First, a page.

Came across a shot of my desk 10+ years ago at the coworking space where I started out. I was “working on a documentary” that I never ended up making. There are a lot of these projects in my cabinets. I’m interested in not feeling guilty about this kind of thing anymore.


I was never actually interested in doing most of the projects. To be more clear, I was very interested in some small aspect—usually in love with the idea of the project. But I never considered that 91-94% of the project I had neither the skills nor the inclination to pursue.

If I had forced myself to follow through on even one of most of these projects, it may have meant ruin for me. Truly. But as one after the other has found its way into the dusty failfile over the years, I’ve just built up substantial guilt, shame, disgust with myself.


One thing I realize now is that I should have been doing smaller things. Every idea I ever come up with seems to appear fully-formed at massive scale. The smallest ideas are feature-length films, often period films. Those are the small ones.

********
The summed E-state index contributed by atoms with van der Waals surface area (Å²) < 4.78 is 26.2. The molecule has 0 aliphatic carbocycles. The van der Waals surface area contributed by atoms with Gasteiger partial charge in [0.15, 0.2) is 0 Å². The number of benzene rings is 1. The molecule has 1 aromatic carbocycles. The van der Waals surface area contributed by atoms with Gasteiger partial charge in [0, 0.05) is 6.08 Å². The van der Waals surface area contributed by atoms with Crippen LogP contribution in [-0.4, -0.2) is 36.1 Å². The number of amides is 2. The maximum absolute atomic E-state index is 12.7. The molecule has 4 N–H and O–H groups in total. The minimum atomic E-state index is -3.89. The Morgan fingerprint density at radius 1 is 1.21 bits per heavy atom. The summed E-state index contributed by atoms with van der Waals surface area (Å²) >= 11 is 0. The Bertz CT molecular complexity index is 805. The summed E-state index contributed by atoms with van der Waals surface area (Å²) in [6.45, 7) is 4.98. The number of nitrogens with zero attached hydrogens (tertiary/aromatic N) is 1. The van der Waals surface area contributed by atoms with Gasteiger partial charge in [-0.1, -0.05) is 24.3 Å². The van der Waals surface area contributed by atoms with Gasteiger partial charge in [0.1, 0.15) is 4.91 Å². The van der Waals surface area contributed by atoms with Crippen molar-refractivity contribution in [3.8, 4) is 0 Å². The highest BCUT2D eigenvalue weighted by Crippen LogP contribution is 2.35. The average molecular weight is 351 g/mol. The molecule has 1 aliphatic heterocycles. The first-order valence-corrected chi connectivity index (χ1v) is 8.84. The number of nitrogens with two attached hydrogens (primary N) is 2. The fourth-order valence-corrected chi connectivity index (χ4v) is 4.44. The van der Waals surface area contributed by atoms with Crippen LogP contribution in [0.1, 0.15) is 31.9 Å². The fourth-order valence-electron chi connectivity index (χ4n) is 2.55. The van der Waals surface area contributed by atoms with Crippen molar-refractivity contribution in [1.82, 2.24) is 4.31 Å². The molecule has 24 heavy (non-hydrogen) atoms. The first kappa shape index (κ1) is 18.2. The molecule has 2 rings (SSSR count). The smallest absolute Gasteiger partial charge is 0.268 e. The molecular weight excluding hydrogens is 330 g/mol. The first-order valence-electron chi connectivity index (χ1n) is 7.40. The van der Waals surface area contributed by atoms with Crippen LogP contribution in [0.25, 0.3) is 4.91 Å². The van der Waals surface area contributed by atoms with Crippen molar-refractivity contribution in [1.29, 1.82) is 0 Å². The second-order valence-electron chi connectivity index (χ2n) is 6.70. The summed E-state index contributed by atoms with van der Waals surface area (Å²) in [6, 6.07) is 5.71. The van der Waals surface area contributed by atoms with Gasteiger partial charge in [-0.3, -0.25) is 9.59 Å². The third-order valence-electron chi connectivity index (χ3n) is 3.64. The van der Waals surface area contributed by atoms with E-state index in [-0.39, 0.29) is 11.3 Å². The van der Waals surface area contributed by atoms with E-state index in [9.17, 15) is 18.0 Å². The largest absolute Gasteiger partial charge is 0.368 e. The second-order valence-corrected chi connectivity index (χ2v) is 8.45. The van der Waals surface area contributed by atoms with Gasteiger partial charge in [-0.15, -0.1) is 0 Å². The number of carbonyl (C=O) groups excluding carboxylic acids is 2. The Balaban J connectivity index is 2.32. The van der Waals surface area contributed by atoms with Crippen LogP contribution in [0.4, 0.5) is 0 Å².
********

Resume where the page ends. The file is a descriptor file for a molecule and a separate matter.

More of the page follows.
So yeah, I often say “I haven’t done anything I said I wanted to do.” That’s true when viewed narrowly. The great thing that has come into my life in the past years in the idea of doing little things, which I now do daily, and they give me great satisfaction.

I just wish I could feel the same way about all the scenes and screenplays that I wrote over the years, and all the sketches and designs and JavaScript proofs-of-concept and the reams and reams of prose that exploded from sudden inspiration.

If I’m totally honest, I still have a subtle obsession, a glimmer of hope, that all those old things may come back to help me create something someday. But my true intention is to settle for making peace with them all as they are.


Those were all the little things I made back then, and I made a lot of them. I just never showed them to anyone. And I never finished what they were pointing toward. And of course I didn’t.